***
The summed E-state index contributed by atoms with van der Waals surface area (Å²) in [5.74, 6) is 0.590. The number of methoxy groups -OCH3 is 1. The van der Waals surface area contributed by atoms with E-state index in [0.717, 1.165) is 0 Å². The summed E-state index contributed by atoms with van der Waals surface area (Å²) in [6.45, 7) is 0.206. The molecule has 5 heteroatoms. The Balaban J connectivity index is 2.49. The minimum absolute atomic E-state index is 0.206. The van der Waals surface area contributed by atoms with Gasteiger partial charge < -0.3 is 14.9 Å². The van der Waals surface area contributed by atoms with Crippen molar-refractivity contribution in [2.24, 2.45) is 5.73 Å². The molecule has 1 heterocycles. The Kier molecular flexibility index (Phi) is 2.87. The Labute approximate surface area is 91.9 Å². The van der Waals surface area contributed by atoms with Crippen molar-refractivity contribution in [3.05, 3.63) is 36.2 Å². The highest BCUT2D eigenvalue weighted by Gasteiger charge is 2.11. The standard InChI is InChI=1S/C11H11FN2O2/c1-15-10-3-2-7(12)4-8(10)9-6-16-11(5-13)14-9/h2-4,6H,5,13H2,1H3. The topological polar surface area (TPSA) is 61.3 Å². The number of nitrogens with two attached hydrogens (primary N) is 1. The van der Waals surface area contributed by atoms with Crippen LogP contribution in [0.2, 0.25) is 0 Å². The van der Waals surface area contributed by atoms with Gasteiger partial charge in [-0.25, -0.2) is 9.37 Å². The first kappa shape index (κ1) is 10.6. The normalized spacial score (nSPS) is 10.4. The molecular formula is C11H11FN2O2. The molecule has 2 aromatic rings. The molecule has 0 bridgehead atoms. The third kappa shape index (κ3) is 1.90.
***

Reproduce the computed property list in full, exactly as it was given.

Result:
The summed E-state index contributed by atoms with van der Waals surface area (Å²) in [5.74, 6) is 0.590. The number of methoxy groups -OCH3 is 1. The van der Waals surface area contributed by atoms with E-state index in [0.717, 1.165) is 0 Å². The summed E-state index contributed by atoms with van der Waals surface area (Å²) in [6.45, 7) is 0.206. The molecule has 5 heteroatoms. The Balaban J connectivity index is 2.49. The minimum absolute atomic E-state index is 0.206. The van der Waals surface area contributed by atoms with Gasteiger partial charge < -0.3 is 14.9 Å². The van der Waals surface area contributed by atoms with Crippen molar-refractivity contribution in [2.24, 2.45) is 5.73 Å². The molecule has 1 heterocycles. The Kier molecular flexibility index (Phi) is 2.87. The Labute approximate surface area is 91.9 Å². The van der Waals surface area contributed by atoms with Crippen molar-refractivity contribution in [3.05, 3.63) is 36.2 Å². The highest BCUT2D eigenvalue weighted by Gasteiger charge is 2.11. The standard InChI is InChI=1S/C11H11FN2O2/c1-15-10-3-2-7(12)4-8(10)9-6-16-11(5-13)14-9/h2-4,6H,5,13H2,1H3. The topological polar surface area (TPSA) is 61.3 Å². The number of nitrogens with two attached hydrogens (primary N) is 1. The van der Waals surface area contributed by atoms with Crippen LogP contribution in [0.2, 0.25) is 0 Å². The van der Waals surface area contributed by atoms with Gasteiger partial charge in [-0.25, -0.2) is 9.37 Å². The first kappa shape index (κ1) is 10.6. The normalized spacial score (nSPS) is 10.4. The molecular formula is C11H11FN2O2. The molecule has 2 aromatic rings. The molecule has 0 bridgehead atoms. The third kappa shape index (κ3) is 1.90.